At the sprawling Brande Estate on Earth, Colossal Boy and Dream Girl console Pheebs, private secretary of R.J. Brande, who blames himself for the assassination of the philanthropist and Legion benefactor and the circumstances leading to the Durlan attack, when the trio is suddenly confronted by shapeshifters. The Durlans are determined to murder Pheebs who they view as a traitor. Earth-Man and Shadow Lass join the fray and an epic battle ensues. The heroes escape harm, but Pheebs is killed. Concurrently, Tellus and Wildfire assist an injured Dawnstar after a Durlan attack on Weber’s World. At Legion Headquarters, Legion leader, Cosmic Boy monitors the multi-site Durlan chaos as well as the…huh?…incoming votes for the new Legion leader. Cos meets with Zendek to discuss the Durlan attacks, but the Science Police Chief reveals he is a Durlan shapeshifter in disguise and is convinced CB was complicit in Brande’s death. A fight ensues, but Element Lad arrives and subdues the would-be assassin. During a short pause in the Durlan attack upon the United Planets, it’s revealed that the Legionnaires elected Mon-El as the next leader. Other Legionnaires playing small roles in this issue include Brainiac 5, Chameleon Boy, Invisible Kid, and Phantom Girl. Brainy had advised Cosmic Boy to get his hands on a supply of “Cancelite” stored in the Legion’s lab prior to his encounter with the ersatz Zendeck, but Cos was prevented from doing so. Cancelite is a gas created by Supergirl and perfected by Brainy which can negate a Durlan’s ability to transform.


This was an excellent issue with lots of whiz-bang action as Levitz gets deeper into the Durlan assault. The panels at the end of the book illustrating the election results override my previous speculations and solidify the official 26-member Legion roster below:

  1. Brainiac 5
  2. Chameleon Boy
  3. Colossal Boy
  4. Cosmic Boy
  5. Dawnstar
  6. Dream Girl
  7. Earth-Man
  8. Element Lad
  9. Gates
  10. Invisible Kid
  11. Lightning Lad
  12. Lightning Lass
  13. Mon-El
  14. Phantom Girl
  15. Polar Boy
  16. Quislet
  17. Saturn Girl
  18. Sensor Girl
  19. Shadow Lass
  20. Shrinking Violet
  21. Sun Boy
  22. Tellus
  23. Timber Wolf
  24. Tyroc
  25. Ultra Boy
  26. Wildfire

It’s been just a little disconcerting juggling the 2010-2013 Legion roster with the Legion roster of the 2022 JL vs. LSH mini-series.

It did seem a bit silly for the Legion election to take place simultaneously with the deadly Durlan onslaught. How is Mon-El’s election as the Legion’s next leader going to work with his selection as the next Green Lantern?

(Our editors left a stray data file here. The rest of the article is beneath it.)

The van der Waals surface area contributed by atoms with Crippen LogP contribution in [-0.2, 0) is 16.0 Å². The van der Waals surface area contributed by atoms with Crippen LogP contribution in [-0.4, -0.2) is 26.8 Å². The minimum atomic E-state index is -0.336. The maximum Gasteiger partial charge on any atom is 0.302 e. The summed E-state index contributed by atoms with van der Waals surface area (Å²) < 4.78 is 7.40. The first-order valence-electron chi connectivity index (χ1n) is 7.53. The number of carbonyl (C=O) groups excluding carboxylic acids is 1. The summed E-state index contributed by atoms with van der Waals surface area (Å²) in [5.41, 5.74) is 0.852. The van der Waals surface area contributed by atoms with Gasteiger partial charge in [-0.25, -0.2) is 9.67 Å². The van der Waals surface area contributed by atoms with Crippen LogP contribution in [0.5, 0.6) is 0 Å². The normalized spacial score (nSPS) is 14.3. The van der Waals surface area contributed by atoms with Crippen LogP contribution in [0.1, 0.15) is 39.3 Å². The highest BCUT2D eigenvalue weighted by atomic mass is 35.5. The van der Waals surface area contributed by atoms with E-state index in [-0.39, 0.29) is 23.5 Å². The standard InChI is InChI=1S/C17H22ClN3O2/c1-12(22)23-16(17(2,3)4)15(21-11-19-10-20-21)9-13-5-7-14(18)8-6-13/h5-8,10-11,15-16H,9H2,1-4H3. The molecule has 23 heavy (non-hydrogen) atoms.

JL vs. LSH #5

It’s time once again to board our time bubble and journey to the 31st century for another adventure with the Legion of Super-Heroes as they tag-team the formidable Great Darkness in tandem with the Justice League.

Justice League vs. The Legion of Super-Heroes: The Gold Lantern Saga, #5 of 6
Writer: Brian Michael Bendis, Penciller: Scott Godlewski
DC Comics, August 2022

4 Stars


The story opens with Ultra Boy, leader of the Legion, advising all inhabitants of New Earth to evacuate the planet because of the encroaching Great Darkness. The Legionnaires and Justice Leaguers huddle together in 21st Century Metropolis trying to figure out a solution to the Great Darkness crisis that’s happening in both time eras. The JL-ers repeat that they had been forewarned of a time-space continuum disaster linked to a Gold Lantern ring and Batman and the rest of the JL-ers demand Gold Lantern hand over his ring for examination. After much cajoling, GL reluctantly concedes. The Caped Crusader begins an investigation, gathering multiple clues. The tag-team collectively determines “someone” is attempting to manipulate the time-space continuum in order to “destroy the age of heroes,” past and future. In the final panels, that “someone” is revealed to be none other than…gulp, take a seat…mega-villain, Vandal Savage!


Ah, after four tediously mundane installments, we’re finally getting to some resolution regarding the mysterious Great Darkness. My last experience with Vandal Savage was in the LSH-Star Trek crossover series (see my 2019 review here). Although Gold Lantern is featured prominently in this issue for his reluctance to surrender his ring, there’s still very little basis for sub-titling this series as “The Gold Lantern Saga.” Perhaps Bendis is saving that for the final issue?

Additional Legionnaires featured in this issue include Blok, Bouncing Boy, Brainiac 5, Chameleon Boy, Colossal Boy, Cosmic Boy, Dawnstar, Doctor Fate, Dream Girl, Element Lad, Invisible Kid, Karate Kid, Lightning Lass, Lightning Lad, Matter-Eater Lad, Mon-El, Monster Boy, Princess Projectra, Rose Forrest, Saturn Girl, Shadow Lass, Shrinking Violet, Sun Boy, Timber Wolf, Triplicate Girl, White Witch, Wildfire, and X-Ray Girl. I didn’t spot Phantom Girl, Star Boy, or Ferro Lad, who has yet to make an appearance in this limited series.

Back to the “older Legion” storyline

Hmm. How can I explain this “reset” without writing a tome? Bullets always do it for me.

  • In 2010, DC Comics had two comic books with non-corresponding plots devoted to the Legion of Super-Heroes: “Adventure Comics” featuring the “young Legion” (based upon the Silver Age era) and the “Legion of Super-Heroes” featuring the “older Legion.”